U.S. District Judge Leonie Brinkema said at the time she imposed those sentences that they were "draconian" and "sticking in my craw" but that she had no choice because of congressionally mandated minimum sentences for certain firearms convictions.

At Friday's hearings, Brinkema repeated her assertion that the sentences were draconian, but said she had limited ability to alter them. That's because the Supreme Court ruling affects only the federal sentencing guidelines and not the mandatory minimums imposed by Congress that drove the lengthy terms imposed on Khan and Chapman.

As a result, Khan's sentence was reduced only to life plus 45 years. Chapman, 32, had his sentence reduced from 85 years to 65 years. There is no parole in the federal system, so both will have to serve the vast majority of their terms.

"I have a limited ability to impose what I consider to be an appropriate sentence," Brinkema said. "These statutes are really draconian. I've said it before and I'll say it again."
So a juror didn't think that they were all guilty of the crimes with which they were charged (which they believed to be minor anyway) but that some suffered from guilt by association and so convicted them all, and the judge believes that they received the wrong sentence but her hands are tied...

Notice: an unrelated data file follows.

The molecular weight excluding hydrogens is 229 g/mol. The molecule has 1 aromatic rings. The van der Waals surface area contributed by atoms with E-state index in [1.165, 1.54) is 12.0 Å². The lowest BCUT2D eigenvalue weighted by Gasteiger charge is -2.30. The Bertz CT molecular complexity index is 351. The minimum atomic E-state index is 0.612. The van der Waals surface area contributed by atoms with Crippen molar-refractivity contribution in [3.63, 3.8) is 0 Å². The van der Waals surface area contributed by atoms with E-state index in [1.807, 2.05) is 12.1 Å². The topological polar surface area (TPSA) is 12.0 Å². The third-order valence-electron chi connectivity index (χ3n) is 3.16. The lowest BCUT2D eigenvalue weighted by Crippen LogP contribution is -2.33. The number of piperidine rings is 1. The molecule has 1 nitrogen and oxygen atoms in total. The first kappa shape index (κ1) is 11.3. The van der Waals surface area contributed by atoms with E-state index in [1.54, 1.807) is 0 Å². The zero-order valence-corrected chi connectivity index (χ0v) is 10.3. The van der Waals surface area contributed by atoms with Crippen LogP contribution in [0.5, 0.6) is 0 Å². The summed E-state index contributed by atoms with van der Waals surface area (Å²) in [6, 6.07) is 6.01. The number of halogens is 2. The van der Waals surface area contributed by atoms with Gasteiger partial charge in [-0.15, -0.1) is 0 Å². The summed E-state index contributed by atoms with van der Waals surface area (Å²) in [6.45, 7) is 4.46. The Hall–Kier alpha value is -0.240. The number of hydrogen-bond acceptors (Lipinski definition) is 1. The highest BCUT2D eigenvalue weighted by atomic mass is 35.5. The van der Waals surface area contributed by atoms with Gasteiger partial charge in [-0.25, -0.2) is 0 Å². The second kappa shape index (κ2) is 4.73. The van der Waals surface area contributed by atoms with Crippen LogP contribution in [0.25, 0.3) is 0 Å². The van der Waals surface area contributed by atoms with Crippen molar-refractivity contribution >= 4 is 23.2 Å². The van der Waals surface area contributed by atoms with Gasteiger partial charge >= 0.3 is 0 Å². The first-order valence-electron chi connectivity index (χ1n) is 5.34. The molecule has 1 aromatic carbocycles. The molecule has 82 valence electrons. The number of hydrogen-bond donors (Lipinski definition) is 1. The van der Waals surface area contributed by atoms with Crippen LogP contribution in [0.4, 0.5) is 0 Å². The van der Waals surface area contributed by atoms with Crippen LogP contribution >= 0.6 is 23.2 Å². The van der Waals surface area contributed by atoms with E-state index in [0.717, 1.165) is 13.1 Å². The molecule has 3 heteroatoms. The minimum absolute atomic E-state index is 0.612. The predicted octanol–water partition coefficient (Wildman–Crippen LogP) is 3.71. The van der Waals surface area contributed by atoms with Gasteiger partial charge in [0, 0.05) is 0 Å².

Hat Tip to 8ackgr0und N015e at Daily Kos for this story, who concludes with:
If the government can put people in jail for life for exercising their second amendment rights based on what they were thinking... what makes you think they can't put you in jail for exercising any other right based on what they believe you are thinking?
And, if only thinking the wrong thoughts or knowing the wrong people makes you eligible for precrime status, it makes this from Shakespeare's Sister even more frightening:
New Scientist has discovered that Pentagon's National Security Agency, which specialises in eavesdropping and code-breaking, is funding research into the mass harvesting of the information that people post about themselves on social networks. And it could harness advances in internet technology - specifically the forthcoming "semantic web" championed by the web standards organisation W3C - to combine data from social networking websites with details such as banking, retail and property records, allowing the NSA to build extensive, all-embracing personal profiles of individuals.